PD Photo: Whitetip reef shark (Triaenodon obesus) off the Hawaiian Islands; the photo came to public domain from the U.S. National Oceanic and Atmospheric Administration (NOAA).
PD Photo: Whitetip reef shark (Triaenodon obesus), Guam, Mariana-Islands, from NOAA's Coral Kingdom Collection, Photo by David Burdick
PD Photo: Whitetip reef shark (Triaenodon obesus), Guam, Mariana Islands, photo by David Burdick. The slender body of the whitetip reef shark is adapted for squeezing into small holes on the reef.
PD Photo: A group of whitetip sharks (Triaenodon obesus) in the Northwestern Hawaiian Islands, photo taken in July 2004 by Dr. Dwayne Meadows, NOAA
The whitetip reef shark (Triaenodon obesus)is also known as blunthead shark, light-tip shark, reef whitetip shark and whitetip shark. It is a comparatively small requiem shark, not exceeding 1.6 meters/ 5.2 feet length and weight around 18 kg/ 40 lbs. It has slender body and short but broad head, tubular skin flaps beside the nostrils, oval eyes, and white-tipped dorsal and caudal fins.
It is one of the most common sharks found in and around Indo-Pacific coral reefs, from Indian Ocean, through Southeast Asia to Australia, central Pacific Ocean, near South Africa and off the west coast of Central America. These usually are found in/ near KwaZulu-Natal, Red Sea, Indian subcontinent, Madagascar, Mauritius, Comoros, Aldabra Group of island s, Seychelles, Sri Lanka, Chagos Archipelago, off southern China, Taiwan, Ryukyu Islands, Philippines, Southeast Asia, Indonesia, northern Australia, Melanesia, Micronesia, Polynesia, Hawaii, Pitcairn Islands, Costa Rica, Panama, and off the Galápagos Islands.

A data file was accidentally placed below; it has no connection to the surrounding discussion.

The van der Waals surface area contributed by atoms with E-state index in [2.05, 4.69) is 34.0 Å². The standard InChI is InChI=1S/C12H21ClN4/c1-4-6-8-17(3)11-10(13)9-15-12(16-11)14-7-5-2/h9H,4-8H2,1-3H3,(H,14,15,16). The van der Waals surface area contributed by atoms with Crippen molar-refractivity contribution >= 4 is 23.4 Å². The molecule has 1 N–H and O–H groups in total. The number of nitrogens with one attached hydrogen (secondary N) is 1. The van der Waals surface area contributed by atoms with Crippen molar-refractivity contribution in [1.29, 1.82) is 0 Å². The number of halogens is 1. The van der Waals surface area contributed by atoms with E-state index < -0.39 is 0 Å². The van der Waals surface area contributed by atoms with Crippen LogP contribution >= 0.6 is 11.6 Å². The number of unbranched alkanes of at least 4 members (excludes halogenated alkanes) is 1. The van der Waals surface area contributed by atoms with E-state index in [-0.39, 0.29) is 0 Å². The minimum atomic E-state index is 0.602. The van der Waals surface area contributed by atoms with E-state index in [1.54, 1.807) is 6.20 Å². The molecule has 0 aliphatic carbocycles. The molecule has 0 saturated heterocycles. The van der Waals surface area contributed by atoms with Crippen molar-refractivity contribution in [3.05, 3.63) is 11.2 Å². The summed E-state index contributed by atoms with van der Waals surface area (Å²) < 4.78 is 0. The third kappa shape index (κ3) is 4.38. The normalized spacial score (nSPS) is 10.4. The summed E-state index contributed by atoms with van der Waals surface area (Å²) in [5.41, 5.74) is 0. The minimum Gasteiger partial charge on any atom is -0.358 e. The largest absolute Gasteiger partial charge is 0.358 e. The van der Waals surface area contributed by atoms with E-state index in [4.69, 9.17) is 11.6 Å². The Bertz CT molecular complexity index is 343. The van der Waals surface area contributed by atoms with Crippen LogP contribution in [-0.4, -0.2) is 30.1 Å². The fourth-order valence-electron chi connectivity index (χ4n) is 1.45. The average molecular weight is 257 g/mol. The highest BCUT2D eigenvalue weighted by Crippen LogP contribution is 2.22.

Whitetip reef sharks spend much of their day time resting inside caves. At night they hunt fishes including eels, squirrel fish, snappers, damsel fish, surgeon fish, trigger fish, parrot fish, goat fishes, octopuses, lobsters and crabs. Despite their nocturnal habits, whitetip reef sharks sometimes hunt in daytime also.
Whitetip reef shark is viviparous. Female whitetip reef sharks are followed by prospective mating males, who grasp her pectoral fin and the two of them get into positions suitable for copulation. Females give birth to 1 to 6 pups on alternative years. Whitetip reef shark pups reach sexual maturity when they grow to a length of around 1.1 meter/ 3.6 feet and an age of 8 to 9 years. On the Great Barrier Reef, males live to 14 years and females to 19 years; the maximum lifespan of may be upwards of 25 years.
Whitetip reef sharks may approach swimmers closely but are seldom aggressive unless they are provoked. They are well-suited to ecotourism diving, and with conditioning they can be hand-fed by divers. Such tourism practices can be found in some of the Carribean islands, though the sharp species may vary.
PD Photo of a swimming white tip reef shark, facing three-quarters towards the camera; whitetip reef sharks are commonly encountered by humans and pose little danger.
The International Union for Conservation of Nature (IUCN) has assessed whitetip reef sharks as ‘Near Threatened’, as its numbers have dwindled in the recent decades due to increasing fishing. Whitetip reef sharks are caught for food, though there are reports of ciguatera poisoning caused by consuming them as food. The slow reproductive rate and limited habitat preferences of this species also renders its populations vulnerable to overexploitation.